With ADHD, sometimes we need to lower the bar.
“Ah, but a man’s reach should exceed his grasp, Or what’s a heaven for?” Robert Browning
This is one of the guiding principles of American life, but like another, “You can be anything you want to be,” it’s false and harmful.
We may believe that setting high goals will challenge us and drive us forward. Maybe that works, sometimes. We do need to set goals. But repeated failures are demoralizing. We need successes. The solution? Lower the bar!
A strategy: Lower the bar!
(Note: All numbers are based on my memory. They may not be exact. Memory and ADHD?)
(Note: This is not about weight. Weight is only used as an example to illustrate the principle.)
(Note: Got that?)
I’ve been concerned with my weight since high school. I wanted to play football and no matter what I did the highest weight I could achieve was 168. I was too small, but I did the best I could. When football season was over, I was no longer working out and I was drinking more beer. I got to 185 by graduation. In college, I suffered the delusion that I was going to play football, and with heavy eating and heavy weightlifting, got to 208. Since college, it’s been a continual battle to keep my weight down.
For years my goal has been to get back to 168. I have set my psychic alarm clock at 179, trying desperately to avoid the dreaded 180. But now we are living in a place abounding in good food and especially good desserts. Multiple desserts. Oh my!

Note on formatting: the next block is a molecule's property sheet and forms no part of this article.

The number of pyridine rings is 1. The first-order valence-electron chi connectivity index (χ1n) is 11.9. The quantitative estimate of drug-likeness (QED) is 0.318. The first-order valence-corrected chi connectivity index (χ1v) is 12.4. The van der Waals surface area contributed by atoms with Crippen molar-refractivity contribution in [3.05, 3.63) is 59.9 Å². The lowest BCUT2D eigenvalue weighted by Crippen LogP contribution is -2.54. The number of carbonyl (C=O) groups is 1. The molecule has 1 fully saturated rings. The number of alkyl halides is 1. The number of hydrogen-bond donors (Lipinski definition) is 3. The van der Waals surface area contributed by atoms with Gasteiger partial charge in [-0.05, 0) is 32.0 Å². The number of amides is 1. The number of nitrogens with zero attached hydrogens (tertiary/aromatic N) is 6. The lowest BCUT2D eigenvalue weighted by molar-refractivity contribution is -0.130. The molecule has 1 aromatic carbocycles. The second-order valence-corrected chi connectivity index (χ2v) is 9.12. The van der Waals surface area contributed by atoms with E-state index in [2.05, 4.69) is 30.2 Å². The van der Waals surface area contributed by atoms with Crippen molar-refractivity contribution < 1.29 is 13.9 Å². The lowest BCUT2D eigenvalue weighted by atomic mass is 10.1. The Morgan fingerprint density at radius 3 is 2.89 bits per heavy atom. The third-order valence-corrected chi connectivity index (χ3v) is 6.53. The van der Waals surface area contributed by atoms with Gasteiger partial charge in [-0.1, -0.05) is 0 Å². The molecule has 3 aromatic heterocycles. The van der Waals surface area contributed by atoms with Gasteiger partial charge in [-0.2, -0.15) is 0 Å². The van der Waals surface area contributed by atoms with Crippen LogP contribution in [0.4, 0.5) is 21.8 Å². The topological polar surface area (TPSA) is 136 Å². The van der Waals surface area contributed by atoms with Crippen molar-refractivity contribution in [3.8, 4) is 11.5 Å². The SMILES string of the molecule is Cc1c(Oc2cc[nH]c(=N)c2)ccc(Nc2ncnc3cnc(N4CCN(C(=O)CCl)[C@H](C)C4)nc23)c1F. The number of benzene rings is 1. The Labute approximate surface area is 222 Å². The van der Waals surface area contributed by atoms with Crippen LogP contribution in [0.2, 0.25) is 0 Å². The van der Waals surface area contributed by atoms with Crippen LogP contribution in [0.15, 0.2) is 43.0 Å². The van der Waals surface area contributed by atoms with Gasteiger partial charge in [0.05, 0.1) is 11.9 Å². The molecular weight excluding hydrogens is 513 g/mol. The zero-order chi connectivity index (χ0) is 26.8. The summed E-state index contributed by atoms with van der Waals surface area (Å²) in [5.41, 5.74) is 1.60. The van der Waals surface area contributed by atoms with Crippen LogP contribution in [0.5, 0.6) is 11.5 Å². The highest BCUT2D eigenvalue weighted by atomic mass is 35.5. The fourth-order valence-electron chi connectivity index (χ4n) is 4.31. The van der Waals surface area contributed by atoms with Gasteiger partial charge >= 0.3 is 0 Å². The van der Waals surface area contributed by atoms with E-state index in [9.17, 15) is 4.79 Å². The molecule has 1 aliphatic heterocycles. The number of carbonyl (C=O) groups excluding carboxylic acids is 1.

I have breached the 180 a few times but I generally manage to stay below that. I did get to 168 for one day.
If I work really really hard at it and strictly discipline myself, I can lose a pound in a week. That would be 52 pounds in a year. However, I can gain 5 pounds in one night, especially with Mexican food. And holidays are especially hard. Discipline is not one of the strong points with ADHD.
I need successes, not constant failures. Failure is already frequent enough with ADHD.
I plan to change my target goal from 168 to 172. I’ll set my psychic alarm at 176. I’m hoping to maintain between 172 and 176. I will no longer shoot for 168. It ain’t gonna happen.
Our need for success is one reason the strategy of “small steps” works. Instead of failing to complete a project, we complete a small step and the success gives us confidence, morale and energy to proceed to the next small step.